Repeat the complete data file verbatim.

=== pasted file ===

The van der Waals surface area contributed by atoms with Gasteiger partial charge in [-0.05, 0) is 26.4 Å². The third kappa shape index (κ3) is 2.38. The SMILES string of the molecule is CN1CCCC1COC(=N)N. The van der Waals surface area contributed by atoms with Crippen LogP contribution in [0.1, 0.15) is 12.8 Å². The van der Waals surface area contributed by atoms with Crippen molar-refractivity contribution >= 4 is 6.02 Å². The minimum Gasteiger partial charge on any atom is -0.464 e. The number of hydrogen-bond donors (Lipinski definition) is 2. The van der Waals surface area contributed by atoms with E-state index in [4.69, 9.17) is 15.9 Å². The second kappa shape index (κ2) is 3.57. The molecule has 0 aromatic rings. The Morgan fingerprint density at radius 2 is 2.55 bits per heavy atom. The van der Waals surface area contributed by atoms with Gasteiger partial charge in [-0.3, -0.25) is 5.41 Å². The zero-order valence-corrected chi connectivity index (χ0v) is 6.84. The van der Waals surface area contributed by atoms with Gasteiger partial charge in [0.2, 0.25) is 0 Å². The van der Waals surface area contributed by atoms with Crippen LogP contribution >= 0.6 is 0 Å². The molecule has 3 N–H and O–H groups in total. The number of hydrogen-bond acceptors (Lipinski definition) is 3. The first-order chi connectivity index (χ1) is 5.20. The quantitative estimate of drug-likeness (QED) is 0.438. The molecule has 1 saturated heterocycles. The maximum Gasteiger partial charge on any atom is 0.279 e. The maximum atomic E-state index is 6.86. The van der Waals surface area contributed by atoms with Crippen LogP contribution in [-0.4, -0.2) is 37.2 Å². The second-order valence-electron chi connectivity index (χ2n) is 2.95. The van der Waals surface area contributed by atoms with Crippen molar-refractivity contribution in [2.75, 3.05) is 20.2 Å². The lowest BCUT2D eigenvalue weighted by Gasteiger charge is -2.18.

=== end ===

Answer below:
The van der Waals surface area contributed by atoms with Gasteiger partial charge in [-0.05, 0) is 26.4 Å². The third kappa shape index (κ3) is 2.38. The SMILES string of the molecule is CN1CCCC1COC(=N)N. The van der Waals surface area contributed by atoms with Crippen LogP contribution in [0.1, 0.15) is 12.8 Å². The van der Waals surface area contributed by atoms with Crippen molar-refractivity contribution >= 4 is 6.02 Å². The minimum Gasteiger partial charge on any atom is -0.464 e. The number of hydrogen-bond donors (Lipinski definition) is 2. The van der Waals surface area contributed by atoms with E-state index in [4.69, 9.17) is 15.9 Å². The second kappa shape index (κ2) is 3.57. The molecule has 0 aromatic rings. The Morgan fingerprint density at radius 2 is 2.55 bits per heavy atom. The van der Waals surface area contributed by atoms with Gasteiger partial charge in [-0.3, -0.25) is 5.41 Å². The zero-order valence-corrected chi connectivity index (χ0v) is 6.84. The van der Waals surface area contributed by atoms with Gasteiger partial charge in [0.2, 0.25) is 0 Å². The van der Waals surface area contributed by atoms with Crippen LogP contribution >= 0.6 is 0 Å². The molecule has 3 N–H and O–H groups in total. The number of hydrogen-bond acceptors (Lipinski definition) is 3. The first-order chi connectivity index (χ1) is 5.20. The quantitative estimate of drug-likeness (QED) is 0.438. The molecule has 1 saturated heterocycles. The maximum Gasteiger partial charge on any atom is 0.279 e. The maximum atomic E-state index is 6.86. The van der Waals surface area contributed by atoms with Crippen LogP contribution in [-0.4, -0.2) is 37.2 Å². The second-order valence-electron chi connectivity index (χ2n) is 2.95. The van der Waals surface area contributed by atoms with Crippen molar-refractivity contribution in [2.75, 3.05) is 20.2 Å². The lowest BCUT2D eigenvalue weighted by Gasteiger charge is -2.18.